Fraud is difficult to detect but there are ways to discover and deal with the culprits. While the money stolen is often almost impossible to recover, legal proceedings send a strong message to others tempted by fraud, says Peter Brewer

In a recent investigation, BBC’s Panorama said that fraud could be costing the NHS as much as £5bn – equivalent to 250,000 nursing posts – per annum.

The NHS budget is currently £100bn per year and it is one of the largest employers in the country. The vast majority of these employees are honest and discharge their duties and obligations in a proper way.

However, as with any organisation, there are bound to be those who behave dishonestly and criminally.

Peter Brewer

‘In any organisation there are bound to be those who behave dishonestly and criminally’

A prime example of such behaviour, as cited by Panorama, is the case of Joyce Trail.

Dr Trail was a dentist based in Birmingham. On the face of it she had a successful practice. However, it turned out that she had been submitting claims for treatment for non-existent and deceased patients.

The loss to the NHS was about £1.4m and as a result she was prosecuted successfully and sentenced to seven years in prison.

In addition, she was ordered to repay £1.4m to the NHS within those criminal proceedings.

Finding and dealing with fraud

Fraud is very difficult to detect; however in my experience of dealing with culprits, it always begins on a small scale and then, as the perpetrator realises that they are getting away with it and becomes more greedy, the scale and sometimes the scope of the fraud grows.

It is therefore important to look for some of the following, in either practitioners you interact with or with colleagues you are suspicious of:

  • sudden increases in financial claims that do not fit in with historic patterns;
  • unusual and sudden changes in behaviour – maintaining odd hours, working substantial overtime when no one else is about or furtive behaviour; and
  • apparent extravagance and appearing to live beyond an individual’s likely means, particularly if that change is sudden and unexplained.

If suspicions are felt to be justified, it is important that a thorough investigation of the activity is conducted, and a comprehensive bundle of evidence is compiled either by you or by NHS Protect.

Bear in mind that any evidence gathered may be used in subsequent legal proceedings.

Navigating the litigation

You then need to determine in which forum to bring any legal proceedings.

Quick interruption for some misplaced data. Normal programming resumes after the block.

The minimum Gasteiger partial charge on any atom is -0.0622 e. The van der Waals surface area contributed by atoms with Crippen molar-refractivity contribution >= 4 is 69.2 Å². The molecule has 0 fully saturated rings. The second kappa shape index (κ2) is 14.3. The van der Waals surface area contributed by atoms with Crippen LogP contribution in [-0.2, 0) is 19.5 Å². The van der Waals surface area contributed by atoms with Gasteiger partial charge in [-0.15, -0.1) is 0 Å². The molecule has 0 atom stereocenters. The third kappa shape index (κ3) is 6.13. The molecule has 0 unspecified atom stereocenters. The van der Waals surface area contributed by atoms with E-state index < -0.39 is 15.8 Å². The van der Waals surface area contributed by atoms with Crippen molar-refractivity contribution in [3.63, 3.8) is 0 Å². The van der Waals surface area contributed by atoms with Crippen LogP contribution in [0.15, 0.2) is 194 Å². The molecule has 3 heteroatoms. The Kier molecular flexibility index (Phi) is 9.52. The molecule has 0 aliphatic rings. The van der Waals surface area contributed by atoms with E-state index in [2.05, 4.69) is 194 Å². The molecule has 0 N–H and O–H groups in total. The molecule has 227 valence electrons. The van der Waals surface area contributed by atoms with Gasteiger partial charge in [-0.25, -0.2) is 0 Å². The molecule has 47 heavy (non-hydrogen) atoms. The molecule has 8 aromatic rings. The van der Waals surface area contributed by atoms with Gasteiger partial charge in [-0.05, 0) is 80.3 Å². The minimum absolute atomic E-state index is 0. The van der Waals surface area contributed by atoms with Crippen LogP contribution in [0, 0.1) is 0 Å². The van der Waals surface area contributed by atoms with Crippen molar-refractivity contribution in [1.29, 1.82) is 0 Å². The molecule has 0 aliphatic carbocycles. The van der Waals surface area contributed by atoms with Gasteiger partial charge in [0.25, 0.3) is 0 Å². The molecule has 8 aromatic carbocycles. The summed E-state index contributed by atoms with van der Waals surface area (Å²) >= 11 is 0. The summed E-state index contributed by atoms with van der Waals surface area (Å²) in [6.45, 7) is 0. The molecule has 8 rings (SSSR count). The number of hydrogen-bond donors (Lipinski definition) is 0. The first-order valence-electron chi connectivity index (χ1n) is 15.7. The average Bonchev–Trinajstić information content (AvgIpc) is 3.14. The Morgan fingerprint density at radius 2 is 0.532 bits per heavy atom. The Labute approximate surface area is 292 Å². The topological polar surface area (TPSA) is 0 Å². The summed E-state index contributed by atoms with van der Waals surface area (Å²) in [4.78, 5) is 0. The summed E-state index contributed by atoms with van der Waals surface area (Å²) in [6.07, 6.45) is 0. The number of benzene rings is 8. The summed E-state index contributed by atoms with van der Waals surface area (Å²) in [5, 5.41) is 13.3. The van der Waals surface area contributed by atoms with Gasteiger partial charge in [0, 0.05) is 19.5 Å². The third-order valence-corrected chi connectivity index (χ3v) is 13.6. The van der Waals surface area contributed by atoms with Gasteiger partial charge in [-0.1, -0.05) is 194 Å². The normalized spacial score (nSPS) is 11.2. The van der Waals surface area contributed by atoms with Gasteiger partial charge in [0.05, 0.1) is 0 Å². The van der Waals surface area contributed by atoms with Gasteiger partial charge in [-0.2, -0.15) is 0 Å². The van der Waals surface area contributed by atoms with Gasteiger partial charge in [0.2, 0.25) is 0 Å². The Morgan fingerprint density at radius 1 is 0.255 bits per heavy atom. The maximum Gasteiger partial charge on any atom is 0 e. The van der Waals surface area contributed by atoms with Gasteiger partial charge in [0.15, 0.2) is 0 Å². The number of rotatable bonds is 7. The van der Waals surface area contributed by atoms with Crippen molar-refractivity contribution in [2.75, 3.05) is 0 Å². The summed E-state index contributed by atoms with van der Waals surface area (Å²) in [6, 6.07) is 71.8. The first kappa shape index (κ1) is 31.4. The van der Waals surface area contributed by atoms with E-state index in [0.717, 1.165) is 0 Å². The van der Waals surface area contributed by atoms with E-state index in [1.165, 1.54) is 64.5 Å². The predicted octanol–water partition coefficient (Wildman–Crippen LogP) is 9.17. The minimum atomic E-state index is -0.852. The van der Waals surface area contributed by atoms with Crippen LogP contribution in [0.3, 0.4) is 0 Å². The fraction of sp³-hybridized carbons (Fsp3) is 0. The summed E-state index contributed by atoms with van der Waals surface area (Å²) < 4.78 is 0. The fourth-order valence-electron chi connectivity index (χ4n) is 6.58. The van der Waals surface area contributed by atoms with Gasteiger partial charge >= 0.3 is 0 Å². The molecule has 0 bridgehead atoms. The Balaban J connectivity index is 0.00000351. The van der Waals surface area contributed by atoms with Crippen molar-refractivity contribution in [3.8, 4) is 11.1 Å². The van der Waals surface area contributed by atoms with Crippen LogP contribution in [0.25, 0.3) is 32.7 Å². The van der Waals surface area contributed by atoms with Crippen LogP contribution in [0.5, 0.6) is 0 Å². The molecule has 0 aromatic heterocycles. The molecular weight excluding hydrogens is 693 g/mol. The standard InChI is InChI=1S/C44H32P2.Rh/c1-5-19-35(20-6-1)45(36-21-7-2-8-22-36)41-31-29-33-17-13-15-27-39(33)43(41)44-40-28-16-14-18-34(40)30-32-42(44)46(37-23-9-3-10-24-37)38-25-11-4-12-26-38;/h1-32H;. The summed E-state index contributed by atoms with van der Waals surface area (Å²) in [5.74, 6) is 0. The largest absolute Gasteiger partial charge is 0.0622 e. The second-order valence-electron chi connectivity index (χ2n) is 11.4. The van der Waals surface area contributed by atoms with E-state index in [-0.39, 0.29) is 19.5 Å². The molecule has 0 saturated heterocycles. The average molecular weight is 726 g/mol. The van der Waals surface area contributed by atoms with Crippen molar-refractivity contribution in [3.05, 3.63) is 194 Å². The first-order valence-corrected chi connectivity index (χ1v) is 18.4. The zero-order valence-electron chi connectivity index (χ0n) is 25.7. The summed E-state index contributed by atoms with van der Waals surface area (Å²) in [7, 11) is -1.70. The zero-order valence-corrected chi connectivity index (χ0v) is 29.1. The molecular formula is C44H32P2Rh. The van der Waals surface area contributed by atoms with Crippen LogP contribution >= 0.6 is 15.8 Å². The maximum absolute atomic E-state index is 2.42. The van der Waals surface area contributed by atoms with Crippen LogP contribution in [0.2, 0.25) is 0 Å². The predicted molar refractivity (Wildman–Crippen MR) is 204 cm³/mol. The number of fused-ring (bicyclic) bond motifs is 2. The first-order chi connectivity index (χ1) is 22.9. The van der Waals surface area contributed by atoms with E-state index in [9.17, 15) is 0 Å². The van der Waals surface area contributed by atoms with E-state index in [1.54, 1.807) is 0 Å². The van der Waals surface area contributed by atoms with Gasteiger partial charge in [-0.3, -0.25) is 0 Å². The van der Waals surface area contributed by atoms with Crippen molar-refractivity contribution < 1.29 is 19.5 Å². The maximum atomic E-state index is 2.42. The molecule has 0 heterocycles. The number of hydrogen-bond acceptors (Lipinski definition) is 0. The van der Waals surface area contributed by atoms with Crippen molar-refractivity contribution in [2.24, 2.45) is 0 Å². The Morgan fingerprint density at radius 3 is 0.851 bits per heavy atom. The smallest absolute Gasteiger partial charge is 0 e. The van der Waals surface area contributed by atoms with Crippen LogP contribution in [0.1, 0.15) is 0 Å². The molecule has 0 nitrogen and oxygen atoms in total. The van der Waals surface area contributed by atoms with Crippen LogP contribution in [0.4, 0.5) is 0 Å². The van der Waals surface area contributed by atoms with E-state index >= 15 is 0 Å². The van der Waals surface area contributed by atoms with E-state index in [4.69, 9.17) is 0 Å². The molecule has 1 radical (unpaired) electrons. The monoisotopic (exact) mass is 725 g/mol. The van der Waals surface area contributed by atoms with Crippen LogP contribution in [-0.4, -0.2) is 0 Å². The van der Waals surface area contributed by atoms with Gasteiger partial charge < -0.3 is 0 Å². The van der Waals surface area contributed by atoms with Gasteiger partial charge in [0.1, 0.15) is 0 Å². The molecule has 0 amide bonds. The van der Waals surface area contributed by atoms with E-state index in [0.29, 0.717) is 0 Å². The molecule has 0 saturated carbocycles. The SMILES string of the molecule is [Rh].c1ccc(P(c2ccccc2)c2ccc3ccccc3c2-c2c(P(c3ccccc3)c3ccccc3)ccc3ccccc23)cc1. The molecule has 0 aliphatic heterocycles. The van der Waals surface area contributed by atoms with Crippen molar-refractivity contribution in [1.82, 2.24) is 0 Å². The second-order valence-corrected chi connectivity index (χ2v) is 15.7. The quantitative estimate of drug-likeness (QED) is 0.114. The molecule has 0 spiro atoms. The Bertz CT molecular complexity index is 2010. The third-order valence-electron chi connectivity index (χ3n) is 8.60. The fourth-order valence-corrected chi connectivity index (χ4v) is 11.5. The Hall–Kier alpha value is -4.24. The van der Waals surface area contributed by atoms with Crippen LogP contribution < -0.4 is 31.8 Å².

‘There are tools in the civil litigator’s armoury that can be deployed to make a recovery’

The starting point is probably to bring proceedings in a criminal court; if found guilty, the defendant is likely to receive a prison sentence and possibly an order requiring them to restore the sums that they have taken.

Typically, offences will be aggravated where the perpetrator has committed a breach of trust, particularly where they have held senior positions.

You need to also consider whether to bring civil proceedings. There are a number of tools in the civil litigator’s armoury that can be deployed with a view to making a recovery. These include:

  • Disclosure orders: requires the perpetrator to disclose documents and information concerning their prior activities, their current assets and financial position.
  • Search orders: allows the applicant to search the culprit’s premises to seek out and recover evidence.
  • Freezing orders: effectively an injunction that prevents the perpetrator dealing with, realising or moving their assets without leave of the court.
  • Proprietary injunctions: an injunction that bites against a particular asset of the offender, such as a bank account, car or house, and allows the applicant to recover it and realise its value.
  • Recovery proceedings: claims for breach of contract, breach of duty – including fiduciary duty where the fraudster is senior – and/or deceit and fraudulent misrepresentation. These often follow on from any injunctive remedies sought by the applicant.
  • Bankruptcy: in the event that the above remedies do not result in a full recovery then the applicant has the option of then making the fraudster bankrupt. This will result in a trustee in bankruptcy being appointed to realise the fraudster’s assets with a view to paying back their creditors.

There are therefore a number of options open to an organisation who is the victim of fraud.

‘Robust action sends a powerful message to others who are tempted by fraud’

However, I recommend some caution. In my experience perpetrators rarely invest their ill gotten gains in anything tangible – and therefore recoverable – preferring instead to live the high life on the proceeds of their activities by going on expensive holidays, staying in grand hotels and eating at the best restaurants. The cash expended on such activity is unlikely to be recoverable.

That said, robust action sends a powerful message to others who are tempted by fraud; it shows that their actions will have consequences and that the proceeds of their fraud will be transient as they will have to pay them back eventually.

Peter Brewer is an associate of Weightmans LLP